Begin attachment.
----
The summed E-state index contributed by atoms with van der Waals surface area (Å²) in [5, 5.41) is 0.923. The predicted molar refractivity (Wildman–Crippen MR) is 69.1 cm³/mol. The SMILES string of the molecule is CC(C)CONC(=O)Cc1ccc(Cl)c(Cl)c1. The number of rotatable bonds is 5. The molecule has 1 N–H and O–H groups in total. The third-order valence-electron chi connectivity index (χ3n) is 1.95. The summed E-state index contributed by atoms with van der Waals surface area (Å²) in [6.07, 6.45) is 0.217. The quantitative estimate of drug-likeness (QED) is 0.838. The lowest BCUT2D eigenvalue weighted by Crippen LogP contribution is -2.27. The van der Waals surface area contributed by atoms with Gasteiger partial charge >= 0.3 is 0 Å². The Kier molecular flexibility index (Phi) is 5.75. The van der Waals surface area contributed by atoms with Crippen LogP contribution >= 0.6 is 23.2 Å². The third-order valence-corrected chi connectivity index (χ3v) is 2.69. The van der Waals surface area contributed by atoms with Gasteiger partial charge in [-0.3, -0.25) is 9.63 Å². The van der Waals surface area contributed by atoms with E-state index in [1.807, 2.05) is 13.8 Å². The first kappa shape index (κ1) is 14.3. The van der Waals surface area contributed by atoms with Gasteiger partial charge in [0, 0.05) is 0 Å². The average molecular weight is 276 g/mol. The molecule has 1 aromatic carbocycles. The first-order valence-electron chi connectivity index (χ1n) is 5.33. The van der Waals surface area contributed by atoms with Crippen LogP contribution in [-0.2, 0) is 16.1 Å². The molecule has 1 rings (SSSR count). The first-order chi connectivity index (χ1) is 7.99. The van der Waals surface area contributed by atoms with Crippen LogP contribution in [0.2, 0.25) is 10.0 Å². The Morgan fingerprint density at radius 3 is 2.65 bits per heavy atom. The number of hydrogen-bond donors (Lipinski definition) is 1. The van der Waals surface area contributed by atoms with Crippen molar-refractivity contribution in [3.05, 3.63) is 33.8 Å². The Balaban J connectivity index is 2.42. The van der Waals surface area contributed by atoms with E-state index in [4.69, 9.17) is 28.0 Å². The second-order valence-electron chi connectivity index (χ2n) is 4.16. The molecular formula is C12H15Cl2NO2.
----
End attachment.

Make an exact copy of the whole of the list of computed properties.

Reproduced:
The summed E-state index contributed by atoms with van der Waals surface area (Å²) in [5, 5.41) is 0.923. The predicted molar refractivity (Wildman–Crippen MR) is 69.1 cm³/mol. The SMILES string of the molecule is CC(C)CONC(=O)Cc1ccc(Cl)c(Cl)c1. The number of rotatable bonds is 5. The molecule has 1 N–H and O–H groups in total. The third-order valence-electron chi connectivity index (χ3n) is 1.95. The summed E-state index contributed by atoms with van der Waals surface area (Å²) in [6.07, 6.45) is 0.217. The quantitative estimate of drug-likeness (QED) is 0.838. The lowest BCUT2D eigenvalue weighted by Crippen LogP contribution is -2.27. The van der Waals surface area contributed by atoms with Gasteiger partial charge >= 0.3 is 0 Å². The Kier molecular flexibility index (Phi) is 5.75. The van der Waals surface area contributed by atoms with Crippen LogP contribution >= 0.6 is 23.2 Å². The third-order valence-corrected chi connectivity index (χ3v) is 2.69. The van der Waals surface area contributed by atoms with Gasteiger partial charge in [-0.3, -0.25) is 9.63 Å². The van der Waals surface area contributed by atoms with E-state index in [1.807, 2.05) is 13.8 Å². The first kappa shape index (κ1) is 14.3. The van der Waals surface area contributed by atoms with Gasteiger partial charge in [0, 0.05) is 0 Å². The average molecular weight is 276 g/mol. The molecule has 1 aromatic carbocycles. The first-order valence-electron chi connectivity index (χ1n) is 5.33. The van der Waals surface area contributed by atoms with Crippen LogP contribution in [-0.2, 0) is 16.1 Å². The molecule has 1 rings (SSSR count). The first-order chi connectivity index (χ1) is 7.99. The van der Waals surface area contributed by atoms with Crippen LogP contribution in [0.2, 0.25) is 10.0 Å². The Morgan fingerprint density at radius 3 is 2.65 bits per heavy atom. The number of hydrogen-bond donors (Lipinski definition) is 1. The van der Waals surface area contributed by atoms with Crippen molar-refractivity contribution in [3.05, 3.63) is 33.8 Å². The Balaban J connectivity index is 2.42. The van der Waals surface area contributed by atoms with E-state index in [4.69, 9.17) is 28.0 Å². The second-order valence-electron chi connectivity index (χ2n) is 4.16. The molecular formula is C12H15Cl2NO2.